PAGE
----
Blink-182 – Dogs Eating Dogs
CD / DL
Available now

With their seventh studio album due in 2013 the recent EP from Blink-182 perhaps offers a glimpse of what’s to come with the long player.

After returning from their five-year hiatus in 2009 Blink-182 spent two years writing and recording the follow-up to their eponymous fifth studio album (whilst simultaneously touring the world including a headline performance at Reading Festival in 2010). The end result, Neighborhoods, was well received by critics, however drew a more mixed reaction from fans. The general consensus seemed to be that the band had strayed far too close to the sound of Tom DeLonge’s side project Angels & Airwaves, and left too much of the “old Blink-182” sound behind.

The Dogs Eating Dogs EP marks the first release by Blink-182 as an independent artist, having left their label Interscope earlier this year, and bridges the gap between Neighborhoods and the band’s seventh studio album, which is due to be released in 2013.

The opening track “When I Was Young” builds in a very Angels & Airwaves-esque manner, with a pipe organ and piano playing over a slow, reverberating drum beat. It quickly alters to a faster, more typical punk rock beat with the chorus containing a heavier riff reminiscent of “Up All Night” and is arguably DeLonge’s best vocal performance in quite some time.

The title track is possibly the stand out song of the EP. Provoking thoughts of Hoppus and Barker’s band +44, it is much closer to the sound of Blink-182’s older material and should appease the concerns of older fans. With a ridiculously infectious chorus, sung by DeLonge, and brilliantly written verses and bridge, sung by Hoppus, the track serves to highlight the fact that Blink-182 are truly at their best when trading vocals between both singers.

Similar to “When I Was Young”, “Disaster” bears great resemblance in sound and style to Angels & Airwaves, with the opening guitar riff sounding suspiciously similar to that of “Epic Holiday” from AVA’s album LOVE. Hoppus’ backing vocals give the song a slightly more interesting edge and the lyric “your soul it will float like a dove” being a particular highlight.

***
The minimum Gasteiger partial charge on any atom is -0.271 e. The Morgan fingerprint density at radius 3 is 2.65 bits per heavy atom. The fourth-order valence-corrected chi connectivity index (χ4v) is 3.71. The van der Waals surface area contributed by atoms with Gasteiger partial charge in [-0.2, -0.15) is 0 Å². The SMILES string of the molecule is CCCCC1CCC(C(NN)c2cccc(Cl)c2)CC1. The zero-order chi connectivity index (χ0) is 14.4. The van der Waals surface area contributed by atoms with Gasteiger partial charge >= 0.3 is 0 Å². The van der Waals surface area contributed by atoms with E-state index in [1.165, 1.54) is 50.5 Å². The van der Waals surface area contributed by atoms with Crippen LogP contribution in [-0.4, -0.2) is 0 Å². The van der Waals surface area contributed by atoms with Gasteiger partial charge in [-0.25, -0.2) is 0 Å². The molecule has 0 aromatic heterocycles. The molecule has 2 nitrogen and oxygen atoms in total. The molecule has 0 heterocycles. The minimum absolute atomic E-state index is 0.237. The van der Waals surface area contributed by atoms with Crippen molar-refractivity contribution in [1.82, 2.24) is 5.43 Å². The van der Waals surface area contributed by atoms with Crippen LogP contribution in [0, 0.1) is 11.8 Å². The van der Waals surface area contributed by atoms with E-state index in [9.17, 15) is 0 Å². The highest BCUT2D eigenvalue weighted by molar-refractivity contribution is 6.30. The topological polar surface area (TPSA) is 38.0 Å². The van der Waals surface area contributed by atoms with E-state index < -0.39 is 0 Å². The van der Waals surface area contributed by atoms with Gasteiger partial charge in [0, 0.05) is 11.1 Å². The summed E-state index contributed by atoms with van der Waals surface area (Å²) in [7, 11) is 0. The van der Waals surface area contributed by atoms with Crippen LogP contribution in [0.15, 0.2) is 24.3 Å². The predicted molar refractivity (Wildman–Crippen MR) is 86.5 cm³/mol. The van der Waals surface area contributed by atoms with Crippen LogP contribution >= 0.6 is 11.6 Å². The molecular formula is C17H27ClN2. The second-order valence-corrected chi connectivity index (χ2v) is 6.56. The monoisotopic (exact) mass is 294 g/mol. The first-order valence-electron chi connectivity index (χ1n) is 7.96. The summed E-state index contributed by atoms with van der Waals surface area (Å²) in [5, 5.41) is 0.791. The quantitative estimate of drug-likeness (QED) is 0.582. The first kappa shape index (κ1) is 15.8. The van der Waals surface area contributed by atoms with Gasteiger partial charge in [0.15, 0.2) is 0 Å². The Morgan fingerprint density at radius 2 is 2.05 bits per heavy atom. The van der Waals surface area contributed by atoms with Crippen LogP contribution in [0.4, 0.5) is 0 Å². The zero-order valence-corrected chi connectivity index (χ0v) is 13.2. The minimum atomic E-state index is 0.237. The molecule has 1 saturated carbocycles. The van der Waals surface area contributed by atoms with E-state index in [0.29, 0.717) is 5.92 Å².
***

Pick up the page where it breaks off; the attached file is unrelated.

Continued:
Following track “Boxing Day” was the first song released from the EP and remains one of it’s best. Much more stripped back and mellow, it has a very indie and folky feel, perhaps channeling some of Hoppus’ love of Mumford and Sons.

Closing the EP is “Pretty Little Girl”, apparently written by DeLonge for his wife Jennifer, and is the song I was most apprehensive for on the record after it became evident it featured a guest rapping vocal from Yelawolf. Fortunately the rap fits extremely well and does not sound remotely out of place and makes for a very intriguing bit of experimentation by the band.

It is difficult to say how much of this sound will continue on to the next Blink-182 album, but it seems like the logical progression forward from Neighborhoods. Dogs Eating Dogs makes for a very interesting release, incorporating many of the elements that make up the identity of the band and have garnered them such a large fan base. It also fully serves its purpose, keeping the fans interested and wetting the appetite for their next album in 2013.

All words by Tom Eldred.

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